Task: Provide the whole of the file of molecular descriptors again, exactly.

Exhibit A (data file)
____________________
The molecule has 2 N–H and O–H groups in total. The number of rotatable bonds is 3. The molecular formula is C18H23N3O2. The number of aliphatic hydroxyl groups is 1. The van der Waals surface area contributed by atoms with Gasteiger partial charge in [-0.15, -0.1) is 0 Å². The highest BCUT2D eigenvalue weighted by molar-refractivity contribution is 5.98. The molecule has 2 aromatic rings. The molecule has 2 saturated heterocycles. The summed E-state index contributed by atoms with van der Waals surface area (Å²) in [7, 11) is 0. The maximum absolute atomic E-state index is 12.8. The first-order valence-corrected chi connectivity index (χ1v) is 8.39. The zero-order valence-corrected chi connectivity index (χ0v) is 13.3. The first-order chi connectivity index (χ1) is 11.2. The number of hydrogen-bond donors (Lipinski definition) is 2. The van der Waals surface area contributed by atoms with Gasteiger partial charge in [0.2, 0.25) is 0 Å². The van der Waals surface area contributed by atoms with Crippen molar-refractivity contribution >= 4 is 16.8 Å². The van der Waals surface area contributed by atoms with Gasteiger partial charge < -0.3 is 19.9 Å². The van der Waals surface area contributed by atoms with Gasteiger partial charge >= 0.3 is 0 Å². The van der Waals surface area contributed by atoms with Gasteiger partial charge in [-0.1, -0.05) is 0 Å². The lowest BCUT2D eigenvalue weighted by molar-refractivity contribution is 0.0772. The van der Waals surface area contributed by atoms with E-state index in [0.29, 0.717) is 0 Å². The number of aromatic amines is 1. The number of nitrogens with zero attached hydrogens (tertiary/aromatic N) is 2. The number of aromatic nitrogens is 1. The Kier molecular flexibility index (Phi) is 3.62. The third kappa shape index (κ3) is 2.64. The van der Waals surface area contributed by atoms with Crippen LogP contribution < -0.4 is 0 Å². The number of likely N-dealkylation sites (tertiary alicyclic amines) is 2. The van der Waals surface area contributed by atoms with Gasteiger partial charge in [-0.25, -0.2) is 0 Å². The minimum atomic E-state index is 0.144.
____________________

The molecule has 2 N–H and O–H groups in total. The number of rotatable bonds is 3. The molecular formula is C18H23N3O2. The number of aliphatic hydroxyl groups is 1. The van der Waals surface area contributed by atoms with Gasteiger partial charge in [-0.15, -0.1) is 0 Å². The highest BCUT2D eigenvalue weighted by molar-refractivity contribution is 5.98. The molecule has 2 aromatic rings. The molecule has 2 saturated heterocycles. The summed E-state index contributed by atoms with van der Waals surface area (Å²) in [7, 11) is 0. The maximum absolute atomic E-state index is 12.8. The first-order valence-corrected chi connectivity index (χ1v) is 8.39. The zero-order valence-corrected chi connectivity index (χ0v) is 13.3. The first-order chi connectivity index (χ1) is 11.2. The number of hydrogen-bond donors (Lipinski definition) is 2. The van der Waals surface area contributed by atoms with Gasteiger partial charge in [0.2, 0.25) is 0 Å². The van der Waals surface area contributed by atoms with Crippen molar-refractivity contribution >= 4 is 16.8 Å². The van der Waals surface area contributed by atoms with Gasteiger partial charge < -0.3 is 19.9 Å². The van der Waals surface area contributed by atoms with Gasteiger partial charge >= 0.3 is 0 Å². The van der Waals surface area contributed by atoms with Gasteiger partial charge in [-0.1, -0.05) is 0 Å². The lowest BCUT2D eigenvalue weighted by molar-refractivity contribution is 0.0772. The van der Waals surface area contributed by atoms with E-state index in [0.29, 0.717) is 0 Å². The number of aromatic amines is 1. The number of nitrogens with zero attached hydrogens (tertiary/aromatic N) is 2. The number of aromatic nitrogens is 1. The Kier molecular flexibility index (Phi) is 3.62. The third kappa shape index (κ3) is 2.64. The van der Waals surface area contributed by atoms with Crippen LogP contribution < -0.4 is 0 Å². The number of likely N-dealkylation sites (tertiary alicyclic amines) is 2. The van der Waals surface area contributed by atoms with Gasteiger partial charge in [-0.25, -0.2) is 0 Å². The minimum atomic E-state index is 0.144.